|Backcountry snowboarding and randonee skiing photos from Paradise, Mt. Rainier|
Turns All Year: Previous Home Page Galleries
|This is a gallery of photos which appeared on the Turns All Year home page in the past. Thumbnail images on this page can be clicked to view the full-sized photos, and lead into a slide show sequence for the gallery. The photos are from a November backcountry powder snow trip to the Paradise area of Mt. Rainier. Plenty of new powder made for great skiing and photos of snowboarding (split board) and randonee skiing (AT).|
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Turns All Year CD-ROM
|The complete version of this photo gallery is now available on Turns All Year CD-ROM. Below you can view thumbnail photos from this gallery.|
Turns All Year CD-ROM contains over 180 photo galleries, containing more than 3200 full-sized photos, from backcountry skiing and snowboarding trips in the Pacific Northwest.
|from December 1, 2003:|
Paradise, Mt. Rainier, Washington, November 23, 2003
Matthaeus randonee skiing
Ron randonee skiing
Jerry randonee skiing
Jerry randonee skiing
Man o' the mountains
Photos by Ron Jarvis, Stefan Giles, and Jerry White
Associated trip report: With 46" of snow on the ground, Paradise beckoned Stefan, Jerry, Matthaeus and yours truly. We arrived to overcast skies and so-so visibility after we were allowed passage at Longmire at 0900 as advertised.
New season backslaps and handshakes were exchanged with the legendary Brent H. and his partner John, who we fell into step with as we skinned away from the parking lot. Having our own designs for fresh tracks, we peeled away from the main skin track below Alta Vista to break fresh trail. With a snowpack that allowed thigh deep foot penetration we were quite fortunate to have a young strong splitboarder along with a great attitude, who immediately insisted on breaking trail. Can't beat a splitboard trailbreaker if he or she can hold up, and that's exactly what Stefan did. At about 5900 Brent and John decided to split off and head for Edith, while the rest of us chose to update our perceptions of the snowpack to date, with a hasty pit to the ground.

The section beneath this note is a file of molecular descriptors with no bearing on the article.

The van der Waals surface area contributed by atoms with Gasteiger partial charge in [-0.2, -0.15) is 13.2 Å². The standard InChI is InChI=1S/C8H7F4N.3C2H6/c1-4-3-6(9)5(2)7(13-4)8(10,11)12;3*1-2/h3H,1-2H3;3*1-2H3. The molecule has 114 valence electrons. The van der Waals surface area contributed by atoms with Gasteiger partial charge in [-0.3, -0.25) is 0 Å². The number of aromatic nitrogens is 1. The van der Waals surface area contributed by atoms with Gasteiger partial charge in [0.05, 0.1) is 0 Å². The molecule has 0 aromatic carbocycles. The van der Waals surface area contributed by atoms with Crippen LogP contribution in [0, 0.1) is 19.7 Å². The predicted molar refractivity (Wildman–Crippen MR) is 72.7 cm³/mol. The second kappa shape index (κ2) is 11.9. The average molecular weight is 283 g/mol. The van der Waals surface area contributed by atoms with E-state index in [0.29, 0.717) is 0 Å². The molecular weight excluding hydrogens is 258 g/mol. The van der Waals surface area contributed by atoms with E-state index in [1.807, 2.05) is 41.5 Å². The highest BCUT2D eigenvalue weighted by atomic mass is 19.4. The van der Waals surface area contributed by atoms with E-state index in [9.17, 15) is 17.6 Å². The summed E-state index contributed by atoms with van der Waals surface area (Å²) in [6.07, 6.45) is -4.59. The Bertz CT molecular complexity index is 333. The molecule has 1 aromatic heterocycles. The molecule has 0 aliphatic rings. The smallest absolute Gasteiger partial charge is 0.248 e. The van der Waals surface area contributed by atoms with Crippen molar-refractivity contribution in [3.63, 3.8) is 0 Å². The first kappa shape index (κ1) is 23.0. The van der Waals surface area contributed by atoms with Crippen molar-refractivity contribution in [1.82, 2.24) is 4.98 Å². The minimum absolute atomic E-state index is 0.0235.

The snopack turned out to be about 120 cm total in thickness on an an east aspect with about a 30 degree pitch. With the exception of the top 3-4 cm which appeared to have fallen overnight, the top 30 cm was about a 4 finger hardness followed by a 1 finger hardness down to the first rain crust at 55 cm, which was of pencil hardness at the top but rotten and crumbly (no more than a 1 finger hardness) by it's bottom at 45 cm. Another thin crust (knife hardness) was encountered at 30 cm above the ground.
The upper crust was strong enough to walk on and support the reasonably well bonded snow above it. I believe it is worth watching though, due to the weak layer below and the ice layer below that, until the snowpack gains more depth, consolidation and strength to bridge any weaknesses developing below the rain crusts.
With our wallowing in the snow out of the way, we knocked out a couple of laps down "Jerry's Run" and another down "Corkscrew" with Stefan again breaking superhighway uptracks for us.
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